A well-executed cut can enhance the ruby's brilliance and overall beauty. Rubies are often cut into a variety of shapes, such as cushion, oval, and round. The cut depends on the shape of the rough crystal, the desired weight, and the presence of inclusions. Skilled gem cutters aim to achieve a faceted ruby that optimizes its color, minimizes visible inclusions, and maximizes its overall presentation. Some rubies with asterism or chatoyancy are cut as cabochons to emphasize these optical phenomena.


A ruby's weight is measured in carats, with one carat equaling 0.2 grams. Larger rubies with exceptional color and clarity are extremely rare and more valuable than smaller ones. The difference in price per carat increases exponentially with size, especially for high-quality rubies. However, it's essential to consider not just the carat weight but also the color, clarity, and cut when evaluating a ruby's overall quality and worth.

In terms of hardness, rubies are a 9 on the Mohs scale of mineral hardness, making them the second hardest gemstone after diamonds. This durability makes rubies an ideal choice for jewelry that will be worn daily. Although rubies and sapphires are both corundum varieties, they are distinguished by their color, with sapphires being blue and rubies being red. It's essential to be aware of red gemstone imitations like garnet, which can be mistaken for rubies but have a lower value and hardness.

Treatments and Enhancements

Ruby in its natural form

Heat Treatment

One common method used to enhance the appearance of rubies is heat treatment. The process involves exposing the gemstones to high temperatures, which can improve their color and clarity. This technique is widely accepted in the gem industry, as it is considered a stable and permanent treatment. In fact, it has been reported that some natural rubies may undergo heat treatment to remove yellow patches and change their color.

The heating process can lead to some changes in the gemstone's chemical composition. For example, it may cause the chromium and iron present in the ruby to redistribute, resulting in a more vibrant color. However, it is essential to be cautious with heat-treated rubies, as excessive heating can damage the stone and potentially lower its value.

Chemical Composition Modification

Another approach to enhance rubies is by modifying their chemical composition. One example is the use of flux treatment, a process where rubies are heated in the presence of a chemical substance known as flux. The flux penetrates the gemstone, healing fractures and improving its clarity. It should be noted that the presence of glass-filled cavities in treated rubies can be a sign of this type of enhancement.

Ion beam techniques have also been explored for improving the color of rubies. In this process, a heavy-ion beam is used to alter the ruby's chemical composition, specifically affecting how the gemstone absorbs and reflects light. The resulting color enhancement can be seen in various types of gemstones, including rubies.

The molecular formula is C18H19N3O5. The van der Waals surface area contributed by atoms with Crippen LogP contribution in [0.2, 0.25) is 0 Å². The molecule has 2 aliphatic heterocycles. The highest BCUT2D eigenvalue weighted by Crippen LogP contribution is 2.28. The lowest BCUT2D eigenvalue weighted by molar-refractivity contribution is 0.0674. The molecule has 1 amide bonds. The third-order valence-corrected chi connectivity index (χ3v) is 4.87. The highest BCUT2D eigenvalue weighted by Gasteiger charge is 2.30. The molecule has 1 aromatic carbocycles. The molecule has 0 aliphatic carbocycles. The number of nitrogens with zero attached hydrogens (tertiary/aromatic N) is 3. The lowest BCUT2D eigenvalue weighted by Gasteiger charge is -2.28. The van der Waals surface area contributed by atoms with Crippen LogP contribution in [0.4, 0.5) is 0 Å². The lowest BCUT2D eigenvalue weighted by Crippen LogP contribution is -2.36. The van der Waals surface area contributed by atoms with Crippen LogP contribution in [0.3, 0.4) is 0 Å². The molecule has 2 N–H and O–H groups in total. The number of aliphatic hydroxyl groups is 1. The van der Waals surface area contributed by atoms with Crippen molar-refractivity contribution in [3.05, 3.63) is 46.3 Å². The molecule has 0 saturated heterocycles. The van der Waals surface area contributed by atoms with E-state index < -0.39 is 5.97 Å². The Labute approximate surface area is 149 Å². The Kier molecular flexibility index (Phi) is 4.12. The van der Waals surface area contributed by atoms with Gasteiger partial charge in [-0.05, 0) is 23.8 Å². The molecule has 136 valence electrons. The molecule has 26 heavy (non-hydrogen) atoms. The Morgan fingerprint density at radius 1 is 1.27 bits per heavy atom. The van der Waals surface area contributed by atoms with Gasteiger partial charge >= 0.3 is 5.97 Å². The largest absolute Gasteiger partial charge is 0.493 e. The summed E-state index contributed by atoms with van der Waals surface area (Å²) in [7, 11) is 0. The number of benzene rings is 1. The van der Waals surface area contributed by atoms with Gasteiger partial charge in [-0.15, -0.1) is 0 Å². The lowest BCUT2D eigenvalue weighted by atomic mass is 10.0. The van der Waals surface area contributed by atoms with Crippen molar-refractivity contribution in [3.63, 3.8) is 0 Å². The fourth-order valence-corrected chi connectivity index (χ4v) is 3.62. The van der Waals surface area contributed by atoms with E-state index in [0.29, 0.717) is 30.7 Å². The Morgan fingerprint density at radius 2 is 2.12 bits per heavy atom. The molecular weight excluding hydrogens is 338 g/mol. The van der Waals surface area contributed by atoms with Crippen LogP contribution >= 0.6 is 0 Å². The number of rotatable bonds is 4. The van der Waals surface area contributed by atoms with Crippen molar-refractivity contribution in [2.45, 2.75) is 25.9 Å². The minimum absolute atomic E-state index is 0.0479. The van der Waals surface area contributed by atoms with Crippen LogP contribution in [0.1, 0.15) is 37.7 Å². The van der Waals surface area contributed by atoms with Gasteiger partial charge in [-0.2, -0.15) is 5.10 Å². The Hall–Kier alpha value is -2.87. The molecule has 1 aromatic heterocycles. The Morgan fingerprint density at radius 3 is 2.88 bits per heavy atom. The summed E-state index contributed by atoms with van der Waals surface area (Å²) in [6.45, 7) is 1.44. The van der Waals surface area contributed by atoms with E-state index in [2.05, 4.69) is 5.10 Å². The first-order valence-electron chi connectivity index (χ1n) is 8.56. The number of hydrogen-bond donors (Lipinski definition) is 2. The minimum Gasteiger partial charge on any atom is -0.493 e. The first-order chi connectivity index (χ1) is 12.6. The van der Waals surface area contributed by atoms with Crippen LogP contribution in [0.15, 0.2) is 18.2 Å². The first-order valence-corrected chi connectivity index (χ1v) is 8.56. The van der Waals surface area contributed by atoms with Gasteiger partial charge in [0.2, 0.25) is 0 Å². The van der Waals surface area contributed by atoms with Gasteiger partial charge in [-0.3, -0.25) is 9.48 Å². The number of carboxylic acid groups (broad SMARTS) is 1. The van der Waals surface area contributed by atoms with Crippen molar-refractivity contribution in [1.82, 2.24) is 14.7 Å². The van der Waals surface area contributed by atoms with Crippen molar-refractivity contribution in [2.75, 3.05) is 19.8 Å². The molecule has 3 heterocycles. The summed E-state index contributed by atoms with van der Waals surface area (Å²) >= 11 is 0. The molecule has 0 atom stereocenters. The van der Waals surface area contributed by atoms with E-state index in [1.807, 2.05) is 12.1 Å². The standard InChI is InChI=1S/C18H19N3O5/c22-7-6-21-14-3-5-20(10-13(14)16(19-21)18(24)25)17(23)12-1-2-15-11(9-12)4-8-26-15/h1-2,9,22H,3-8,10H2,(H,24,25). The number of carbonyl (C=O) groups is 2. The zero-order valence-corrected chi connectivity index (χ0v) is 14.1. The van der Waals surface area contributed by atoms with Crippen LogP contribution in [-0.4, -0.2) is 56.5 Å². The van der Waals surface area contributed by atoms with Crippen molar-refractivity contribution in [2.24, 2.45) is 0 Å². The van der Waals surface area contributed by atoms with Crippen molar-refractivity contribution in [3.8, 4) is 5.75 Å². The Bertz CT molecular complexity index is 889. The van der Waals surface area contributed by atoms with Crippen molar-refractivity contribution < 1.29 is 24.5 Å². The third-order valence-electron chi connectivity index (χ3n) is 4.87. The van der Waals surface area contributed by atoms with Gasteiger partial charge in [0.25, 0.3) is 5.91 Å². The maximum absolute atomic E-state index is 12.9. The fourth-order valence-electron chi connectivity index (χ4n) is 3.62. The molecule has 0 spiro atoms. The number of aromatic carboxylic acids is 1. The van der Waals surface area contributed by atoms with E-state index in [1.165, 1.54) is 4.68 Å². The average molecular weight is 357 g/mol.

While treatments and enhancements can improve the appearance of rubies, it is essential for you, as a purchaser or collector, to be aware of these practices. It is crucial to understand the ruby's treatment history, as some enhancements may impact its value or require special care. By staying informed, you can make informed decisions when it comes to your investment in these beautiful gemstones.

Ruby Sources

Asian Mines

In Asia, some of the most notable sources of rubies can be found in countries like Sri Lanka, Vietnam, and Cambodia. Historically, the most famous source of rubies has been Myanmar (formerly Burma), known for producing high-quality stones with a deep red hue. In Sri Lanka, you can find rubies in primary deposits, as well as in secondary sources such as rivers and gravel beds. Mines in Vietnam are known for producing rubies with a slightly purplish hue, while Cambodian ruby mines yield gems with a beautiful deep red color. Besides these, other Asian countries like India and Afghanistan are also known sources of rubies.

African Mines

Turning to African ruby sources, countries such as Mozambique, Tanzania, Madagascar, and Kenya are increasingly becoming prominent ruby producers. In fact, Mozambique only joined the club of ruby sources in the last decade, now known for its vibrant red gems. Tanzanian rubies tend to have a strong red color, while those from Madagascar display stunning hues ranging from pink to deep red. Rubies sourced from Kenya have a unique pigeon blood red color, making them highly sought after.

Other Global Sources

While Asia and Africa are home to the majority of ruby mines, there are a few other global sources worth mentioning. In the United States, the state of Montana has a history of ruby mining, particularly in its western region. Additionally, in Australia, there exists a lesser-known ruby deposit in the New England region, where small-scale mining has occurred in the past.

Knowing all about these different ruby sources is essential for understanding the variety of colors, qualities, and characteristics found in the beautiful gems available around the world.

Ruby in Jewelry

Ruby For Sale

Rings and Adornments

Rubies are among the most highly sought-after precious gemstones and have been used in jewelry for centuries. They are popular choices for rings, necklaces, earrings, and other adornments. One of the reasons for their popularity is their rich red color, which symbolizes love, passion, and strength. If you are looking for a bold statement piece, a ruby can be an excellent choice.